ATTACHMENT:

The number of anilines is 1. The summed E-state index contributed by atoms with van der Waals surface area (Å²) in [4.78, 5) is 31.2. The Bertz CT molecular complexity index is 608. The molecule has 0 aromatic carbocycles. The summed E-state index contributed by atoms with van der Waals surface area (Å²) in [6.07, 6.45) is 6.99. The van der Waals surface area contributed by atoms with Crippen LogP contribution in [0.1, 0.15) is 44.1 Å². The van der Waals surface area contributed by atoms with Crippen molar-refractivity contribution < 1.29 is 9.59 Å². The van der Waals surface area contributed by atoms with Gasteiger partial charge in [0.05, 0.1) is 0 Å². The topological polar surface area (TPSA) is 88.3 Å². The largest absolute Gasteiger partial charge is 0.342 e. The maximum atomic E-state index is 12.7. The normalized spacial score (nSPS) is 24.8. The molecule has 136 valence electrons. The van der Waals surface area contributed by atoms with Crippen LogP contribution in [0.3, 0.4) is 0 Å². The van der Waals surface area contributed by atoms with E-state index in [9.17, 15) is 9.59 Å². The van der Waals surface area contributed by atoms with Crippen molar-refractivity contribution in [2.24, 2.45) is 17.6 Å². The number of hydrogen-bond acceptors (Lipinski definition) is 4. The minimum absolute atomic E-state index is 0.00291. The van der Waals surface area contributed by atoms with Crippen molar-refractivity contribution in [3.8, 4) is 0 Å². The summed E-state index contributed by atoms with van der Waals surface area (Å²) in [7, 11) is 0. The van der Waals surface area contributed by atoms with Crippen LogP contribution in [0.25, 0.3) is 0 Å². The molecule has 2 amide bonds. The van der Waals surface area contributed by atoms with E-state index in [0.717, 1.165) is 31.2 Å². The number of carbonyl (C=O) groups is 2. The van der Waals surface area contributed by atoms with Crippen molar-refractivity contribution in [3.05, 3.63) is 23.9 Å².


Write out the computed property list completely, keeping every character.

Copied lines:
The number of anilines is 1. The summed E-state index contributed by atoms with van der Waals surface area (Å²) in [4.78, 5) is 31.2. The Bertz CT molecular complexity index is 608. The molecule has 0 aromatic carbocycles. The summed E-state index contributed by atoms with van der Waals surface area (Å²) in [6.07, 6.45) is 6.99. The van der Waals surface area contributed by atoms with Crippen LogP contribution in [0.1, 0.15) is 44.1 Å². The van der Waals surface area contributed by atoms with Crippen molar-refractivity contribution < 1.29 is 9.59 Å². The van der Waals surface area contributed by atoms with Gasteiger partial charge in [0.05, 0.1) is 0 Å². The topological polar surface area (TPSA) is 88.3 Å². The largest absolute Gasteiger partial charge is 0.342 e. The maximum atomic E-state index is 12.7. The normalized spacial score (nSPS) is 24.8. The molecule has 136 valence electrons. The van der Waals surface area contributed by atoms with Crippen LogP contribution in [0.3, 0.4) is 0 Å². The van der Waals surface area contributed by atoms with E-state index in [9.17, 15) is 9.59 Å². The van der Waals surface area contributed by atoms with Crippen molar-refractivity contribution in [2.24, 2.45) is 17.6 Å². The number of hydrogen-bond acceptors (Lipinski definition) is 4. The minimum absolute atomic E-state index is 0.00291. The van der Waals surface area contributed by atoms with Crippen molar-refractivity contribution in [3.8, 4) is 0 Å². The summed E-state index contributed by atoms with van der Waals surface area (Å²) in [7, 11) is 0. The van der Waals surface area contributed by atoms with Crippen LogP contribution in [0.25, 0.3) is 0 Å². The molecule has 2 amide bonds. The van der Waals surface area contributed by atoms with E-state index in [0.717, 1.165) is 31.2 Å². The number of carbonyl (C=O) groups is 2. The van der Waals surface area contributed by atoms with Crippen molar-refractivity contribution in [3.05, 3.63) is 23.9 Å².